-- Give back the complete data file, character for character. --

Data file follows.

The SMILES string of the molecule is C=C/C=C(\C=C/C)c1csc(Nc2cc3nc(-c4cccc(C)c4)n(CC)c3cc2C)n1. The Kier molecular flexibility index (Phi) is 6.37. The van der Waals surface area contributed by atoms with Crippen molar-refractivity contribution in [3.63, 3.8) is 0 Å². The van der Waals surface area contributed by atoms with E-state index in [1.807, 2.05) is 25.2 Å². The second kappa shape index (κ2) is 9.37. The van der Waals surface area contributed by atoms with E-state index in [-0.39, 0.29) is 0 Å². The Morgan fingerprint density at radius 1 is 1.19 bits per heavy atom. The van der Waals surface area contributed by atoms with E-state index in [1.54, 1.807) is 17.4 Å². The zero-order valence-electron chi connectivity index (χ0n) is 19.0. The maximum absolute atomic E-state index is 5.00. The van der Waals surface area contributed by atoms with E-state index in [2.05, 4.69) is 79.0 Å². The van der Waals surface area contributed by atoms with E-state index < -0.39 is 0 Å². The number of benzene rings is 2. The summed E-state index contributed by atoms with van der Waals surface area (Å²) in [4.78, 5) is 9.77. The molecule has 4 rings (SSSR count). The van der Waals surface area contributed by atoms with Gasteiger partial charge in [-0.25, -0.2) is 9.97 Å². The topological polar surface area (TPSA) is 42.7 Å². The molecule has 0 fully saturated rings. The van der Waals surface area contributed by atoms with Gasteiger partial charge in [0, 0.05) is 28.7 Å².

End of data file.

The SMILES string of the molecule is C=C/C=C(\C=C/C)c1csc(Nc2cc3nc(-c4cccc(C)c4)n(CC)c3cc2C)n1. The Kier molecular flexibility index (Phi) is 6.37. The van der Waals surface area contributed by atoms with Crippen molar-refractivity contribution in [3.63, 3.8) is 0 Å². The van der Waals surface area contributed by atoms with E-state index in [1.807, 2.05) is 25.2 Å². The second kappa shape index (κ2) is 9.37. The van der Waals surface area contributed by atoms with E-state index in [-0.39, 0.29) is 0 Å². The Morgan fingerprint density at radius 1 is 1.19 bits per heavy atom. The van der Waals surface area contributed by atoms with E-state index in [1.54, 1.807) is 17.4 Å². The zero-order valence-electron chi connectivity index (χ0n) is 19.0. The maximum absolute atomic E-state index is 5.00. The van der Waals surface area contributed by atoms with E-state index in [2.05, 4.69) is 79.0 Å². The van der Waals surface area contributed by atoms with E-state index < -0.39 is 0 Å². The number of benzene rings is 2. The summed E-state index contributed by atoms with van der Waals surface area (Å²) in [4.78, 5) is 9.77. The molecule has 4 rings (SSSR count). The van der Waals surface area contributed by atoms with Gasteiger partial charge in [-0.25, -0.2) is 9.97 Å². The topological polar surface area (TPSA) is 42.7 Å². The molecule has 0 fully saturated rings. The van der Waals surface area contributed by atoms with Gasteiger partial charge in [0, 0.05) is 28.7 Å².